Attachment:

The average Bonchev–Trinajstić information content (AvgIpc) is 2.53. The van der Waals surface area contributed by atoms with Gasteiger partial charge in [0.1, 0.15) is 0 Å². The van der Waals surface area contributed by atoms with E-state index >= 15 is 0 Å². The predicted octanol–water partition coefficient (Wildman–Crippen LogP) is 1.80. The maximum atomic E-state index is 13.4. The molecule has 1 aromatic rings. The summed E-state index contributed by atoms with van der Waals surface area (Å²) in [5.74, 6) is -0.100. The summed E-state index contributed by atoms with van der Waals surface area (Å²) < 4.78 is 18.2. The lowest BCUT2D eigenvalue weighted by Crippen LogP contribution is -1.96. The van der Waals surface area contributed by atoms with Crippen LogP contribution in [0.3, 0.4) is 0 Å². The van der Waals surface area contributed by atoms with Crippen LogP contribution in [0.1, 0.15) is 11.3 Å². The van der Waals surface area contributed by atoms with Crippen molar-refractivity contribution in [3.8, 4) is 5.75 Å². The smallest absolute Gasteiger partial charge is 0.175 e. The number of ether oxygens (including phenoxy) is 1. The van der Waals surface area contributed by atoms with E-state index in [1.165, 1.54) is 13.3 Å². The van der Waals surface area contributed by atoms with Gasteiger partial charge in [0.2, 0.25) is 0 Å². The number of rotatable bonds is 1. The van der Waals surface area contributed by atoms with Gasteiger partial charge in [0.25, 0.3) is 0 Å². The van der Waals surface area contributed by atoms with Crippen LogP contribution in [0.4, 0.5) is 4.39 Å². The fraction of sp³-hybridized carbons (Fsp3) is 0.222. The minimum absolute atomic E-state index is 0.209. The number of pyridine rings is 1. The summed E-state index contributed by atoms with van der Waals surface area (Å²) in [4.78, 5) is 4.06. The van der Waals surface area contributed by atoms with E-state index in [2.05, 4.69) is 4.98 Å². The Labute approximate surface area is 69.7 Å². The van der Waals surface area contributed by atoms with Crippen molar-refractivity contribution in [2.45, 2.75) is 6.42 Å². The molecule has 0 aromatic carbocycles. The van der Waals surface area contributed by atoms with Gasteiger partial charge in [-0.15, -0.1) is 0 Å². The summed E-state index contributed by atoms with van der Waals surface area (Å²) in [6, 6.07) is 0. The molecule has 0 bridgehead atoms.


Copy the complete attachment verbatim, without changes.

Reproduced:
The average Bonchev–Trinajstić information content (AvgIpc) is 2.53. The van der Waals surface area contributed by atoms with Gasteiger partial charge in [0.1, 0.15) is 0 Å². The van der Waals surface area contributed by atoms with E-state index >= 15 is 0 Å². The predicted octanol–water partition coefficient (Wildman–Crippen LogP) is 1.80. The maximum atomic E-state index is 13.4. The molecule has 1 aromatic rings. The summed E-state index contributed by atoms with van der Waals surface area (Å²) in [5.74, 6) is -0.100. The summed E-state index contributed by atoms with van der Waals surface area (Å²) < 4.78 is 18.2. The lowest BCUT2D eigenvalue weighted by Crippen LogP contribution is -1.96. The van der Waals surface area contributed by atoms with Crippen LogP contribution in [0.3, 0.4) is 0 Å². The van der Waals surface area contributed by atoms with Crippen LogP contribution in [0.1, 0.15) is 11.3 Å². The van der Waals surface area contributed by atoms with Crippen molar-refractivity contribution in [3.8, 4) is 5.75 Å². The smallest absolute Gasteiger partial charge is 0.175 e. The number of ether oxygens (including phenoxy) is 1. The van der Waals surface area contributed by atoms with E-state index in [1.165, 1.54) is 13.3 Å². The van der Waals surface area contributed by atoms with Gasteiger partial charge in [0.2, 0.25) is 0 Å². The number of rotatable bonds is 1. The van der Waals surface area contributed by atoms with Gasteiger partial charge in [0.25, 0.3) is 0 Å². The van der Waals surface area contributed by atoms with Crippen LogP contribution in [0.4, 0.5) is 4.39 Å². The fraction of sp³-hybridized carbons (Fsp3) is 0.222. The minimum absolute atomic E-state index is 0.209. The number of pyridine rings is 1. The summed E-state index contributed by atoms with van der Waals surface area (Å²) in [4.78, 5) is 4.06. The van der Waals surface area contributed by atoms with E-state index in [2.05, 4.69) is 4.98 Å². The Labute approximate surface area is 69.7 Å². The van der Waals surface area contributed by atoms with Crippen molar-refractivity contribution in [2.45, 2.75) is 6.42 Å². The molecule has 0 aromatic carbocycles. The van der Waals surface area contributed by atoms with Gasteiger partial charge in [-0.15, -0.1) is 0 Å². The summed E-state index contributed by atoms with van der Waals surface area (Å²) in [6, 6.07) is 0. The molecule has 0 bridgehead atoms.